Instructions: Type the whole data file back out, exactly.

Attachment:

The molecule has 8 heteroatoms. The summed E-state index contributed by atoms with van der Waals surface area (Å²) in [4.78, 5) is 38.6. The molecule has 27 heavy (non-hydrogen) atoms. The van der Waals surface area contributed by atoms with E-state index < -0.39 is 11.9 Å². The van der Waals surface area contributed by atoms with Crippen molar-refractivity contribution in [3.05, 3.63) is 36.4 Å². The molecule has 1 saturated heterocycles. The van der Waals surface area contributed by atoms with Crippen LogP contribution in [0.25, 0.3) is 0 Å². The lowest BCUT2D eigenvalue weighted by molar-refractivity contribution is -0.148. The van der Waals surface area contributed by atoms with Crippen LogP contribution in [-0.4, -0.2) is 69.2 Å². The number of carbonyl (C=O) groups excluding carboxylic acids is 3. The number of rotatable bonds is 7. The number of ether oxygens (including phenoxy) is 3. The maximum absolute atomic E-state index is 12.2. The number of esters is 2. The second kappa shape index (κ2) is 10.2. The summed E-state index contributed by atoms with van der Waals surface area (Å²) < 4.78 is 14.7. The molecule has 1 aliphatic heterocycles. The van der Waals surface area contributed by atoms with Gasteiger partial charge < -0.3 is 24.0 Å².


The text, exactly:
The molecule has 8 heteroatoms. The summed E-state index contributed by atoms with van der Waals surface area (Å²) in [4.78, 5) is 38.6. The molecule has 27 heavy (non-hydrogen) atoms. The van der Waals surface area contributed by atoms with E-state index < -0.39 is 11.9 Å². The van der Waals surface area contributed by atoms with Crippen molar-refractivity contribution in [3.05, 3.63) is 36.4 Å². The molecule has 1 saturated heterocycles. The van der Waals surface area contributed by atoms with Crippen LogP contribution in [0.25, 0.3) is 0 Å². The lowest BCUT2D eigenvalue weighted by molar-refractivity contribution is -0.148. The van der Waals surface area contributed by atoms with Crippen LogP contribution in [-0.4, -0.2) is 69.2 Å². The number of carbonyl (C=O) groups excluding carboxylic acids is 3. The number of rotatable bonds is 7. The number of ether oxygens (including phenoxy) is 3. The maximum absolute atomic E-state index is 12.2. The number of esters is 2. The second kappa shape index (κ2) is 10.2. The summed E-state index contributed by atoms with van der Waals surface area (Å²) < 4.78 is 14.7. The molecule has 1 aliphatic heterocycles. The van der Waals surface area contributed by atoms with Gasteiger partial charge < -0.3 is 24.0 Å².